I get a lot of questions asking for my advice on getting started in food photography. I love this question because I remember how I felt back when I was first getting started. I knew absolutely NOTHING. Today I want to share how I got started along with equipment that you may want to consider as you improve your skills. You definitely don’t need a lot of equipment to get started. Get a camera and learn how to use it. As your skills improve, you’ll learn what other gear you’ll want to get. Don’t overwhelm yourself with too much “stuff” before you know what you’ll really need, because equipment needs will vary for all photographers.
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Getting Started in Food Photography
When I first started teaching myself food photography, I knew nothing about cooking or photography. Don’t feel bad if you’re in the same boat as you read this. Even if you haven’t ever held a DSLR camera before, you can still learn photography. I literally started from scratch and after lots and lots of practice, I’m now a professional food photographer shooting with a variety of brands and restaurants.
Here’s how I got started:
I LEARNED TO COOK
When I learned how to cook (beyond using the microwave), I started seeing food a lot differently. I was an art director in advertising at the time and was feeling completely burned out and lost within my career. I had also just started dating my husband (Mike) who is a really great cook. Experiencing his love for cooking opened my eyes to how fun the process can be. I started to see that food and ingredients are really beautiful and would take pictures of the things we were making together with my iPhone. For the first time in a long time, I started feeling creatively inspired by food.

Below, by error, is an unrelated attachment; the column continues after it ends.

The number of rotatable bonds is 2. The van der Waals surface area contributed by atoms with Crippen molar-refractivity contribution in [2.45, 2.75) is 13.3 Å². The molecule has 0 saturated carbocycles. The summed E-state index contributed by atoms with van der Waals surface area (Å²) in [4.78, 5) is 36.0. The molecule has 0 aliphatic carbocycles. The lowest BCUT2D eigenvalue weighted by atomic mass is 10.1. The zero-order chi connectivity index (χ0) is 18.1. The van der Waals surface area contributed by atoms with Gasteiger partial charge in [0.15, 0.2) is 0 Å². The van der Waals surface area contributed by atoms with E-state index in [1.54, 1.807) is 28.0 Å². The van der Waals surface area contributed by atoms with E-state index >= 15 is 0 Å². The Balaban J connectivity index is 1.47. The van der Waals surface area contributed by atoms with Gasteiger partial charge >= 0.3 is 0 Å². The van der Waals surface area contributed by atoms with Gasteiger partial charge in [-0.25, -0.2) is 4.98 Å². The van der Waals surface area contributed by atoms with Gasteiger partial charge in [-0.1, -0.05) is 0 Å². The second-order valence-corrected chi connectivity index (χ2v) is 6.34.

If you want to succeed as a photographer, I think it’s really important to feel inspired by your subject.
I GOT MY FIRST DSLR
My family surprised me with my first DSLR for my birthday back in 2012. It was a Nikon D3100 with a 18-55mm 3.5-5.6 kit lens. The camera I started with is discontinued now, but similar to this camera. I was NOT expecting a camera for a gift. I remember opening the box and thinking, “I hope I can figure out how to use this thing!” I’m not a very technical person, so I really wasn’t sure what to do with a camera that wasn’t my iPhone. But, I decided to dive head first into learning my DSLR and it was amazing to see my images improve so quickly in comparison to my iPhone camera.
Learn how to really use your camera and start shooting in Manual mode right away.
I STARTED A BLOG
I decided to start a blog in 2013. I wasn’t intending to be a blogger, but I was cooking, styling and shooting every week and needed a place to post my work other than social media. My old blog was called Up Close & Tasty and only shared the recipes I was making to practice teaching myself food photography. I knew absolutely nothing about blogging and never thought anything would come of it. Long story short, my food photography career started with my blog. Restaurants, editorial clients and brands started noticing my work and before I knew it, I had an opportunity to turn my hobby into a career-changing business. Now, my work has brought me back to my blog so I can share more educational content around food photography and business.